Lifetime ISA – What you need to know
As announced in the 2016 March Budget by George Osborne, the new Government Lifetime ISA will be available from 6th April 2017.
The Lifetime ISA (commonly referred to as the Lisa), is a tax-free savings account targeted towards ‘the next generation’ which provides you with a 25% government bonus. It can hold cash, stocks and shares qualifying investments or a combination of both.
You can save up to £4,000 a year and continue to pay into it until you reach the age of 50 which could theoretically net a £32,000 bonus for an 18 year old paying the maximum amount every year up to the age of 50. Once you have reached age 50, the account can stay open but you cannot make any more payments into it.
These funds must be used to buy your first home (with a value up to £450,000) or kept until age 60.
To open a Lifetime ISA, you must meet the following requirements:
- You must be aged 18 or over but under 40.
- You must be a resident in the UK or be a Crown Servant or the spouse or civil partner of a Crown Servant.
If you withdraw the funds before the age of 60, you will have to pay a withdrawal charge of 25% of the amount you withdraw, with the exceptions being terminal illness with less than 12 months to live or transferring to another Lifetime ISA with a different provider. If you die, your Lifetime ISA will end on the date of your death and there won’t be a withdrawal charge.
Your Lifetime ISA savings and bonus can be used towards buying your first home without incurring the withdrawal charge, however your account must be open for at least 12 months before you can withdraw funds from it to buy this home.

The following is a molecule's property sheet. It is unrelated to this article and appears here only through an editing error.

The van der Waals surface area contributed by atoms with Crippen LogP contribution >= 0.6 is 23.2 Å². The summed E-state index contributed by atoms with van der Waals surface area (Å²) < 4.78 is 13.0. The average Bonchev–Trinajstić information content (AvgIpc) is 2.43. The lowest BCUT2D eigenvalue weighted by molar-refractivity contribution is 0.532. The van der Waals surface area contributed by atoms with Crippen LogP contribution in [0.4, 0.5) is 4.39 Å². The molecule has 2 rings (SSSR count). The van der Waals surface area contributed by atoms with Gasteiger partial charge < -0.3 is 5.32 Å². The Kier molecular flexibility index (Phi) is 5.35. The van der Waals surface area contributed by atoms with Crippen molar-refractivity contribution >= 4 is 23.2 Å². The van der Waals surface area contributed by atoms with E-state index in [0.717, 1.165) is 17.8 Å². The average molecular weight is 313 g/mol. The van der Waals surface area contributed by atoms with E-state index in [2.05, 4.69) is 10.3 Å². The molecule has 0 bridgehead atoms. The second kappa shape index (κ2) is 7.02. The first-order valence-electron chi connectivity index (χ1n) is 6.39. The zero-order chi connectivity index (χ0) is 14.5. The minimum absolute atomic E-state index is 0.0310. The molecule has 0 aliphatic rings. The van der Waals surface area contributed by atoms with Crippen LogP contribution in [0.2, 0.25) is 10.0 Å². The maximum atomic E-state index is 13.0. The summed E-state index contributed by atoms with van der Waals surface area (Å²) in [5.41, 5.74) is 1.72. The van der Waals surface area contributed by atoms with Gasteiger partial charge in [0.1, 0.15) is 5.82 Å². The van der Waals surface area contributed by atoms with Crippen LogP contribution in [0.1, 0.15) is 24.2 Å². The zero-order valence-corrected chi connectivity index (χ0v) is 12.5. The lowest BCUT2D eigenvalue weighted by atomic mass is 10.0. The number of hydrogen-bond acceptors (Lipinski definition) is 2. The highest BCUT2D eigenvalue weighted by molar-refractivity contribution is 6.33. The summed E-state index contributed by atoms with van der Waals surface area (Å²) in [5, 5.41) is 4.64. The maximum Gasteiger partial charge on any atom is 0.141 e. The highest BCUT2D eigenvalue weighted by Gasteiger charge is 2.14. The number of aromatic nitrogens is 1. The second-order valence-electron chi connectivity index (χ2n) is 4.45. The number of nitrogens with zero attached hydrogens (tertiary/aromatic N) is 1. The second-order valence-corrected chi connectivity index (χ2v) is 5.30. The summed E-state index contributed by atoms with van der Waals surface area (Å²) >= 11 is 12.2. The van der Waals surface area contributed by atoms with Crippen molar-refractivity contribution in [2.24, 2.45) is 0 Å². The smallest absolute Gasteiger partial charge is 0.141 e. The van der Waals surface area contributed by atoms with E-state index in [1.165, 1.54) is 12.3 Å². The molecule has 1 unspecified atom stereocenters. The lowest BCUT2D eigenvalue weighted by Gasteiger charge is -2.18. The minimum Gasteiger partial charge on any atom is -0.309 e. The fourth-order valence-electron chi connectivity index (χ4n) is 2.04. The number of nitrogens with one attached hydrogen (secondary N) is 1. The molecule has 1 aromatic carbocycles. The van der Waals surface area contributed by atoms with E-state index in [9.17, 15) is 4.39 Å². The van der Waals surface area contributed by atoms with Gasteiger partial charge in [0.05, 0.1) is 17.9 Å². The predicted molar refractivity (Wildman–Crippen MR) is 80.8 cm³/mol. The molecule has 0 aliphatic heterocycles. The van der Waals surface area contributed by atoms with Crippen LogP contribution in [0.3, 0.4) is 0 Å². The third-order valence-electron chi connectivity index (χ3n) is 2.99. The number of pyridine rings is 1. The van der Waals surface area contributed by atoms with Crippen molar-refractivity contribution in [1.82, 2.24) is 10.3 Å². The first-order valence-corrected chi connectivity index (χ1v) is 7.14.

If you already have a Help to Buy ISA, you can transfer those savings into your Lifetime ISA or you can continue to save into both, but you can only use the bonus from one to buy your first home. Some may wish to transfer the balance of your Help to Buy ISA if the amount isn’t more than the £4,000 limit. While it is possible to invest into both your Lifetime ISA and Help to Buy ISA, the government have stated savers cannot use the bonus from both towards their first home, however it is possible to ‘roll’ the savings from the Help to Buy including the government bonus into your Lisa, which can then be used for the deposit on a home.
‘Money Marketing’ conducted a survey in which 4,157 adults were questioned. The results showed that 14% knew about the ISA but did not plan to use it and 66% had not heard about the initiative.